The key to reviewing MCAT practice tests is to carefully examine exactly what kinds of errors you’re making. Usually these errors follow patterns and they show a weakness in one or more areas.
If you’re having a problem with comprehension, this can come from a number of places...
If the difficulty comes from understanding what particular sentences say, you need to develop a stronger foundation in grammar. Grammar and knowing how to apply it is the key to understanding any sentence, particularly those very long or complicated ones.
If you’re having difficulty figuring out what a particular essay is about, or what the point is that an author is trying to make, this usually shows a weakness in your knowledge of rhetoric. A strong foundation in rhetoric will give you the ability to pick out the key ideas in an essay and see how they relate to each other, and identify exactly what the author wants to prove.
If you’re understanding the essays but still getting questions wrong, this usually results from three sources:
First, a weakness in grammar, i.e. the ability to analytically understand how the words in a sentence precisely relate to each other in order to understand what the question actually says, and what the constituent elements of meaning are.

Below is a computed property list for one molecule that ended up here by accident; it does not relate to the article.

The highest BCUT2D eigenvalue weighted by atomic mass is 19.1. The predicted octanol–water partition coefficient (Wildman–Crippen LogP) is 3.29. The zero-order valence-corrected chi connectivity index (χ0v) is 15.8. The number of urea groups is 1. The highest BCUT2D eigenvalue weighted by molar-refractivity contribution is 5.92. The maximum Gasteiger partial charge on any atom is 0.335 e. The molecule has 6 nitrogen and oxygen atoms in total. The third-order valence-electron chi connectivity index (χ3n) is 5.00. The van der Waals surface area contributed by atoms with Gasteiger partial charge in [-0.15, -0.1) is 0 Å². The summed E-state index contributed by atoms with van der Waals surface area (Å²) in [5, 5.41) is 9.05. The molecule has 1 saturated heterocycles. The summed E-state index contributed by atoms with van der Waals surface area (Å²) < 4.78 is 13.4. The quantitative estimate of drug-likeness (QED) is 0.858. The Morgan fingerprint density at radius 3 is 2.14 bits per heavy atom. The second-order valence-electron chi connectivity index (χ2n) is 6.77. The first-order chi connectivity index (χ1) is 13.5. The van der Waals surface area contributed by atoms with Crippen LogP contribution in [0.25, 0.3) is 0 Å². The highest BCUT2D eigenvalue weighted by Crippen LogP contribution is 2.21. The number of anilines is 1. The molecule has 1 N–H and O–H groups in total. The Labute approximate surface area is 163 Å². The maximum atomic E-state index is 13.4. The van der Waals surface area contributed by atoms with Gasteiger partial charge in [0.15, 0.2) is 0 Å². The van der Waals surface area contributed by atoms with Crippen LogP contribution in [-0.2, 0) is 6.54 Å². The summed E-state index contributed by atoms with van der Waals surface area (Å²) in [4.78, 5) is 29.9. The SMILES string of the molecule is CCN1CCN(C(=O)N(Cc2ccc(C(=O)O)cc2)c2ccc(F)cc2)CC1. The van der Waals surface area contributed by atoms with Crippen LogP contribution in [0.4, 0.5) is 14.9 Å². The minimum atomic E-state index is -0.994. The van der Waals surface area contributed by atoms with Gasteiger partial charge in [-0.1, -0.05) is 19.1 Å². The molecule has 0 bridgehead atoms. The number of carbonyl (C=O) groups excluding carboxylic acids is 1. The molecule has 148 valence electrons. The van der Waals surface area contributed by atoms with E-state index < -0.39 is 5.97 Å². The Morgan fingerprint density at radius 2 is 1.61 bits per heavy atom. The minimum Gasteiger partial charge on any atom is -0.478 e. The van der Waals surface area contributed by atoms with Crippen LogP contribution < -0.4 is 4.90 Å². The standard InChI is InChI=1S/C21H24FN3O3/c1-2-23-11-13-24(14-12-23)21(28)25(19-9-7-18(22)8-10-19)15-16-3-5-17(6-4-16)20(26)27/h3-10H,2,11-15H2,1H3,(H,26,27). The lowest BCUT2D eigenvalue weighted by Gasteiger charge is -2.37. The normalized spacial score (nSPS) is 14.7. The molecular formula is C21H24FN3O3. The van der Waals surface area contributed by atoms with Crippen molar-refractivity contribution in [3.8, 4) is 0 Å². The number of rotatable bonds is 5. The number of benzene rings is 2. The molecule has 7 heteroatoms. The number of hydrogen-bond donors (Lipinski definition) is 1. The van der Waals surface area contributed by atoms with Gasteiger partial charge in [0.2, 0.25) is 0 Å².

Second, a weakness in reflective intelligence, an inability to reflect on each piece of information in the question (a ‘constituent element’) and see how they match wit the constituent elements in the answers.
Third, understanding the strategy of the question, i.e. knowing linguistically precisely what the question is asking you to do irrespective of its form.
Like practicing medicine, diagnosis is 90% of treatment. Keep track of your challenges and diagnose them carefully. A careful analysis will indicate exactly what you have to do.